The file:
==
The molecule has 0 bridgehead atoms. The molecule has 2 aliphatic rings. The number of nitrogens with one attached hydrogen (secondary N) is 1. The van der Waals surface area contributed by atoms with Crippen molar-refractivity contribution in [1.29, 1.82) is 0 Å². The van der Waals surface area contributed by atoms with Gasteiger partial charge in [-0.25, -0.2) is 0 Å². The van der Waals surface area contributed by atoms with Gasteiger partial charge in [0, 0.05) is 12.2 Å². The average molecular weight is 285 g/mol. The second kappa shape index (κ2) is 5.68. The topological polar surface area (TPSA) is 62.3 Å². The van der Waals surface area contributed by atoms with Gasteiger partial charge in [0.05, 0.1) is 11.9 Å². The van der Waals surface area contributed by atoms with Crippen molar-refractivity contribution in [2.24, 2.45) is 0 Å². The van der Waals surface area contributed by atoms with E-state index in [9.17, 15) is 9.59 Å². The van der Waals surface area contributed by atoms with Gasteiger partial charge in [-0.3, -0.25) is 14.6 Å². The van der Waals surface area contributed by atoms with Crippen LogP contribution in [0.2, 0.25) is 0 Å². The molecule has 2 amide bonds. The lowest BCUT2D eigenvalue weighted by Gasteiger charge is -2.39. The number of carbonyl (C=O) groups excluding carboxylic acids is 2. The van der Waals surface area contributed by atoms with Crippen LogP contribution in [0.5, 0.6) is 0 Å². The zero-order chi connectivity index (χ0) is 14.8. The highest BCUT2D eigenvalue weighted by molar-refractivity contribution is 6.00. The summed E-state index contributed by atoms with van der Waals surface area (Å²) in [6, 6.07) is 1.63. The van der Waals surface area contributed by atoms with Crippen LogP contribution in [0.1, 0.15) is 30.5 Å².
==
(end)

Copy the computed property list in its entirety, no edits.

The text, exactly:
The molecule has 0 bridgehead atoms. The molecule has 2 aliphatic rings. The number of nitrogens with one attached hydrogen (secondary N) is 1. The van der Waals surface area contributed by atoms with Crippen molar-refractivity contribution in [1.29, 1.82) is 0 Å². The van der Waals surface area contributed by atoms with Gasteiger partial charge in [-0.25, -0.2) is 0 Å². The van der Waals surface area contributed by atoms with Gasteiger partial charge in [0, 0.05) is 12.2 Å². The average molecular weight is 285 g/mol. The second kappa shape index (κ2) is 5.68. The topological polar surface area (TPSA) is 62.3 Å². The van der Waals surface area contributed by atoms with Gasteiger partial charge in [0.05, 0.1) is 11.9 Å². The van der Waals surface area contributed by atoms with Crippen molar-refractivity contribution in [2.24, 2.45) is 0 Å². The van der Waals surface area contributed by atoms with E-state index in [9.17, 15) is 9.59 Å². The van der Waals surface area contributed by atoms with Gasteiger partial charge in [-0.3, -0.25) is 14.6 Å². The van der Waals surface area contributed by atoms with Crippen LogP contribution in [0.2, 0.25) is 0 Å². The molecule has 2 amide bonds. The lowest BCUT2D eigenvalue weighted by Gasteiger charge is -2.39. The number of carbonyl (C=O) groups excluding carboxylic acids is 2. The van der Waals surface area contributed by atoms with Crippen LogP contribution in [0.5, 0.6) is 0 Å². The zero-order chi connectivity index (χ0) is 14.8. The highest BCUT2D eigenvalue weighted by molar-refractivity contribution is 6.00. The summed E-state index contributed by atoms with van der Waals surface area (Å²) in [6, 6.07) is 1.63. The van der Waals surface area contributed by atoms with Crippen LogP contribution in [0.1, 0.15) is 30.5 Å².